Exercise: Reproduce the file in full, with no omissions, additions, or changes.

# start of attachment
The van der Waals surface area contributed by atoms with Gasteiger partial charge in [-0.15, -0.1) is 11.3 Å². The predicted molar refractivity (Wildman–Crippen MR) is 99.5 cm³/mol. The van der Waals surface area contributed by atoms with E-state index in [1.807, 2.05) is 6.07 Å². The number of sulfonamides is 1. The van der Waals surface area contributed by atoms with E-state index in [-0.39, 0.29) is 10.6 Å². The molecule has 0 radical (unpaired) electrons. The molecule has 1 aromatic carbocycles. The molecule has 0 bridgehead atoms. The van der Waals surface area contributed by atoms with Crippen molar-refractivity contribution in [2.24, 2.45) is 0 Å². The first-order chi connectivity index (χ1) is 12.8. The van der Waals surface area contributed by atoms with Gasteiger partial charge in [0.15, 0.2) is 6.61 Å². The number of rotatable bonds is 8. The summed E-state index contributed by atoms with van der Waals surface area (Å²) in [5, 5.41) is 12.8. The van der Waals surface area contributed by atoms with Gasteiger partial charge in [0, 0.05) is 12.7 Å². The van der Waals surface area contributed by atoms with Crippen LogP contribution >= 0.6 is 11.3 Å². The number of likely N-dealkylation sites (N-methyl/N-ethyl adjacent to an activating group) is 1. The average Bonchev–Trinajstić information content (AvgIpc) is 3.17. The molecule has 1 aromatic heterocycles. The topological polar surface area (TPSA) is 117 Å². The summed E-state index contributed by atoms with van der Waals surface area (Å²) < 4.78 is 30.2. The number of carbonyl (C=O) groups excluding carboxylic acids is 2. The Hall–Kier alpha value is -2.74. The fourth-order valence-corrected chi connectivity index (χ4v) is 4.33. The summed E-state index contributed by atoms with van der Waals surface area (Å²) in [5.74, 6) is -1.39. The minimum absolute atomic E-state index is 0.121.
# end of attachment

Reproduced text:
The van der Waals surface area contributed by atoms with Gasteiger partial charge in [-0.15, -0.1) is 11.3 Å². The predicted molar refractivity (Wildman–Crippen MR) is 99.5 cm³/mol. The van der Waals surface area contributed by atoms with E-state index in [1.807, 2.05) is 6.07 Å². The number of sulfonamides is 1. The van der Waals surface area contributed by atoms with E-state index in [-0.39, 0.29) is 10.6 Å². The molecule has 0 radical (unpaired) electrons. The molecule has 1 aromatic carbocycles. The molecule has 0 bridgehead atoms. The van der Waals surface area contributed by atoms with Crippen molar-refractivity contribution in [2.24, 2.45) is 0 Å². The first-order chi connectivity index (χ1) is 12.8. The van der Waals surface area contributed by atoms with Gasteiger partial charge in [0.15, 0.2) is 6.61 Å². The number of rotatable bonds is 8. The summed E-state index contributed by atoms with van der Waals surface area (Å²) in [5, 5.41) is 12.8. The van der Waals surface area contributed by atoms with Gasteiger partial charge in [0, 0.05) is 12.7 Å². The van der Waals surface area contributed by atoms with Crippen LogP contribution >= 0.6 is 11.3 Å². The number of likely N-dealkylation sites (N-methyl/N-ethyl adjacent to an activating group) is 1. The average Bonchev–Trinajstić information content (AvgIpc) is 3.17. The molecule has 1 aromatic heterocycles. The topological polar surface area (TPSA) is 117 Å². The summed E-state index contributed by atoms with van der Waals surface area (Å²) < 4.78 is 30.2. The number of carbonyl (C=O) groups excluding carboxylic acids is 2. The Hall–Kier alpha value is -2.74. The fourth-order valence-corrected chi connectivity index (χ4v) is 4.33. The summed E-state index contributed by atoms with van der Waals surface area (Å²) in [5.74, 6) is -1.39. The minimum absolute atomic E-state index is 0.121.